Google takes us from the seas to space, while tech giants grapple with security issues. Also: DTV switchover delay.
Google wants to take you places you have never been before, and it's coming along for the ride.
Google Earth upped the cartographic ante, incorporating even more data from NASA, the BBC, National Geographic, and other proprietary sources to create one of the most unique map offerings ever, meshing comprehensive real-time data on Earth's surface with information on the oceans, the stars that we see, historical maps, and topographical information on Mars.
With Google Earth 5.0, users can now explore Mars in the same way they've been able to instantly view 3D images of much of our own home planet for several years in previous versions of the software. The Mars project, which was implemented in conjunction with NASA, is intended both for casual investigation of our planetary next-door neighbor, as well as serious research. NASA and Google hope scientists and other researchers will use the new Google Earth Mars feature to share data about the fourth rock from the sun.
Additionally, the new Mars features allows Google Earth users to view much of the most recent satellite imagery from NASA's Mars Reconnaissance Orbiter, as well as other craft circling the planet. And users are able to add their own generally sharable 3D content to the larger map of Mars.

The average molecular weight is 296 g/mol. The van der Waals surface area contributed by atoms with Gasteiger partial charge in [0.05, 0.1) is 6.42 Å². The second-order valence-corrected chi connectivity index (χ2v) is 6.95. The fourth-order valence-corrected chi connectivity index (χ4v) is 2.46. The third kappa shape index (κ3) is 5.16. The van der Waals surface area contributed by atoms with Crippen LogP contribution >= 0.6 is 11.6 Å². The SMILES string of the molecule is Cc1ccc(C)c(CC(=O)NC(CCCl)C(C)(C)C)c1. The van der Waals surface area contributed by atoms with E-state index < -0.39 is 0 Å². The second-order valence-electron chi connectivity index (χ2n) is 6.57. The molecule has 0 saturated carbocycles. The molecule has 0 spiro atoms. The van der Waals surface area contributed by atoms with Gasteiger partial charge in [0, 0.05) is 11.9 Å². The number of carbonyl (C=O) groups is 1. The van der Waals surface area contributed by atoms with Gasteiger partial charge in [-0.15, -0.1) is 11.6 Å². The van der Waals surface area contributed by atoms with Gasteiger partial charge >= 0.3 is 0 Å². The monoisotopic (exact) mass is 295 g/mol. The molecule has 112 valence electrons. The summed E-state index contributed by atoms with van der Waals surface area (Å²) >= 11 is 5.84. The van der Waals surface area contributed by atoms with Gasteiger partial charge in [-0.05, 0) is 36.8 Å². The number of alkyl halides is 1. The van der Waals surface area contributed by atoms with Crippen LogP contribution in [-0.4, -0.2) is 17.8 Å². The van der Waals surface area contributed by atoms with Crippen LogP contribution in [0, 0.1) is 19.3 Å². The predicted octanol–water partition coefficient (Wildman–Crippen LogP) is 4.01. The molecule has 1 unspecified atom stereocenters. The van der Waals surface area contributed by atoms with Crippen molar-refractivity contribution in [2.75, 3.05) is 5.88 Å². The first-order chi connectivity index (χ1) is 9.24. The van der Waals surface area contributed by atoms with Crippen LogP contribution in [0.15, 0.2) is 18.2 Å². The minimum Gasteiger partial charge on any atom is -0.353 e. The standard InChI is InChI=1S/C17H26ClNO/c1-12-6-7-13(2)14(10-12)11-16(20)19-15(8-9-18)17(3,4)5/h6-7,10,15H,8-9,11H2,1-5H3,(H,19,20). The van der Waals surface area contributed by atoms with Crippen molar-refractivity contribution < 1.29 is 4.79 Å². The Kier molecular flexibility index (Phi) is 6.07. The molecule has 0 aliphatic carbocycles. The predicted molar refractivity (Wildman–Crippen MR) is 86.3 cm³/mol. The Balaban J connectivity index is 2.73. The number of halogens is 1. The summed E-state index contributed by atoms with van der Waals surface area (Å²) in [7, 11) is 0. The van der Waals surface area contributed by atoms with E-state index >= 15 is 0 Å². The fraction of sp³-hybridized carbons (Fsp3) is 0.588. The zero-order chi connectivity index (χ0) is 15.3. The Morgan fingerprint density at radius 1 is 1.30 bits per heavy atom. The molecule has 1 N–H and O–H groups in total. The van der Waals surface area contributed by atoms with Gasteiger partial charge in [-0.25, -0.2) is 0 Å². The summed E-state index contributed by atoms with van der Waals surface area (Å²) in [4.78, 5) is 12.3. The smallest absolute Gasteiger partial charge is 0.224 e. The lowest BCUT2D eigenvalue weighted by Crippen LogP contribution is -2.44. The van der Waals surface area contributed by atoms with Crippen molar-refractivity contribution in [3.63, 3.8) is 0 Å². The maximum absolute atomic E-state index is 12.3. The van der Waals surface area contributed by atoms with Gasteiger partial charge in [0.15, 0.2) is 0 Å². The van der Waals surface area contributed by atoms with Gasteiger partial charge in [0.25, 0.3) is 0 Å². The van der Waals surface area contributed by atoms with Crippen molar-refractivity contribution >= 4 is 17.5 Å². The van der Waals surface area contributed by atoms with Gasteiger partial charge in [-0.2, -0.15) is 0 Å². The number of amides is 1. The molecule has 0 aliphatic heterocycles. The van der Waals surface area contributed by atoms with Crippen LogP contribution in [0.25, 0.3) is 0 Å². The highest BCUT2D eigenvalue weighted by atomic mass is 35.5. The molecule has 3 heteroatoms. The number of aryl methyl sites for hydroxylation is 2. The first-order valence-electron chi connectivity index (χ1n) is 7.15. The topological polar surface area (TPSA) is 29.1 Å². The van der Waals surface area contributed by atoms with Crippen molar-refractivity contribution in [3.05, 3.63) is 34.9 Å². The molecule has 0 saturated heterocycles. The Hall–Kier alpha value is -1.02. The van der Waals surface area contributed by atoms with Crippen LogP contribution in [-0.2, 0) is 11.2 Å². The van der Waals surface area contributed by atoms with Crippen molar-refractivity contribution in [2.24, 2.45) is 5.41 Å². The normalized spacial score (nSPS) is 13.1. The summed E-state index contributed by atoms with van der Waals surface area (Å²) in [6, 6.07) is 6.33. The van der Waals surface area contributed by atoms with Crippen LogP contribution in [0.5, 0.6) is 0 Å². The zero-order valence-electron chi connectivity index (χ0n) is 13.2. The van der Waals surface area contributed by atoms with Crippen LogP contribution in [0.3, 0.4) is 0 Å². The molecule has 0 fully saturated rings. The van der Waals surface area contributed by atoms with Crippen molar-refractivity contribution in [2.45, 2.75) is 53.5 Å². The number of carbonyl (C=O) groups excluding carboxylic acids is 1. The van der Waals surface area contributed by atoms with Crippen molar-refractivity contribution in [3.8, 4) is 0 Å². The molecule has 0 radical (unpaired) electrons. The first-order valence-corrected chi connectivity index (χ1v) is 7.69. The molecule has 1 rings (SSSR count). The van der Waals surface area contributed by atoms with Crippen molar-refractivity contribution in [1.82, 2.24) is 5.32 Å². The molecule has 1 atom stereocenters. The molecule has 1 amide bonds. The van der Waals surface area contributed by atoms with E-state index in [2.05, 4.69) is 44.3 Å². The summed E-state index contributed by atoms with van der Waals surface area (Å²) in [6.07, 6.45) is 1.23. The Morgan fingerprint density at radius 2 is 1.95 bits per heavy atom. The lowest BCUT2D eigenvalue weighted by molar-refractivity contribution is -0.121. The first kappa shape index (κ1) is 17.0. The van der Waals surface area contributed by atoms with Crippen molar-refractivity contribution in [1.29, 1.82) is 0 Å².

But will the visibility of the ocean depths on Google Earth make money directly? Not likely. But it adds incrementally to the overall utility of the software, which in the long run keeps it relevant.
Google has begun experimenting with advertisements on Google Maps and Google Earth. Since people often need to discover information about a place before going there, Google Earth and Maps could prove a lucrative endeavor. It may take years to get there, and it'll cost Google dearly in server hardware and network bandwidth, but Google has shown patience in subsidizing long-term projects.
Just because the Internet has broken down geographic barriers, don't assume the search giant doesn't care about geography. Google launched software called Latitude that lets mobile phone users share their location with close contacts. Google hopes it will help people find each other while out and about and to keep track of loved ones.
The software spotlights Google's fixation with mapping and location technology. Location is an important part of navigating the real world, and Google clearly sees its geographic services as a way to establish a more personal connection with customers who today use Google chiefly for the virtual realm of the Internet. And of course money is involved, too: Google hopes its mapping technology will lead to location-based advertising revenue.